Perhaps the greatest problem I faced as I started the search was the total
absence of anything written or otherwise about Leonard. War Graves had nothing, and neither did any newspapers. It was only through searching cemetery lists
that I found Leonard and his date of cremation. I also found his wife
Dorothy's date of cremation. However, both sets of ashes had been scattered.
Now at this point I could perhaps point to a long and complicated search,
ploughing through 'Trove', the State Library et al. But I can't.
It was 6.01 PM on the 21 June 2017 when I posted a query on the Australian
Surnames Genealogical Group web site.
By 7.44 PM again on the 21 June 2017, I had Leonard’s family all laid out in
front of me.
Then it became a decision who was Leonard's medals to go to?
It was a question I did not have to decide, the family did it for me.
Leonard's medals are going to his nephew David. They will join Leonard's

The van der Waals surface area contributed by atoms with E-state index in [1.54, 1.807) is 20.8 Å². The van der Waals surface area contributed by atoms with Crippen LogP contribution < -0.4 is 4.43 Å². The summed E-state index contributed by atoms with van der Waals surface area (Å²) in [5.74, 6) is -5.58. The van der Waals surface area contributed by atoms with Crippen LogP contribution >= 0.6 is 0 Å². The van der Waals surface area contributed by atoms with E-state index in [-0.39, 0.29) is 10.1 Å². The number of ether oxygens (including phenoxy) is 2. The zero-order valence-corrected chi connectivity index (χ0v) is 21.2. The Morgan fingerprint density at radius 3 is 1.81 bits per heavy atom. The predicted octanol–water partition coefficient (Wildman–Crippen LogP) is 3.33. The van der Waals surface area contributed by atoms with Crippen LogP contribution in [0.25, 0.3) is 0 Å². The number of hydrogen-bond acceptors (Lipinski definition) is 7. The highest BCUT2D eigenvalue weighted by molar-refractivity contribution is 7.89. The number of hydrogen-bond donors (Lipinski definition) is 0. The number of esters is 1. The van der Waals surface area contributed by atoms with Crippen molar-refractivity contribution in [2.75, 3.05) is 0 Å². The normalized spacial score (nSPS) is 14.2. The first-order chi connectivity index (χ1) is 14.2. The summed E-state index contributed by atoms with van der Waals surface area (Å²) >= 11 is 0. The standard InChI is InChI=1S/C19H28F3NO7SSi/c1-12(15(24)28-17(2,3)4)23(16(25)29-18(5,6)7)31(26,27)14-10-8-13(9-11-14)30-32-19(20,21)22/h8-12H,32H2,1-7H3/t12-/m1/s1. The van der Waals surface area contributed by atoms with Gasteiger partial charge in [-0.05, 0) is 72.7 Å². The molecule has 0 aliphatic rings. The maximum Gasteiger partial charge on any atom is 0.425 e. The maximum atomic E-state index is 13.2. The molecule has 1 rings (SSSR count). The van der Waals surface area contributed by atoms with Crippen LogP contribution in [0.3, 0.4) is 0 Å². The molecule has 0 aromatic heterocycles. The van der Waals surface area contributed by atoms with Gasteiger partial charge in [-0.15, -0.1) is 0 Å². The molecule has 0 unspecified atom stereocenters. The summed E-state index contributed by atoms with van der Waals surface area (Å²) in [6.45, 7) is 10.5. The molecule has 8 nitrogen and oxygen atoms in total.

watch and many of his other personal things that were willed to him.
I am often asked how medals get lost. Well first take the ribbons off
them, as the medals are pictured. Now put them in a small
metal or wood box, along with a mix of other coins, particularly 'old' round 50
cent coins, buttons, the odd broach, badges and cuff links and they hide
very well. Very well indeed.
The returned medal tally is 2114.

22 June 2017

James Bruce

This search took Bill almost a decade.

For followers of this blog, the competition between Glyn and myself to how quickly we can return medals, does at times lead to some funny stories about the nature of the return and how quickly medals have been returned.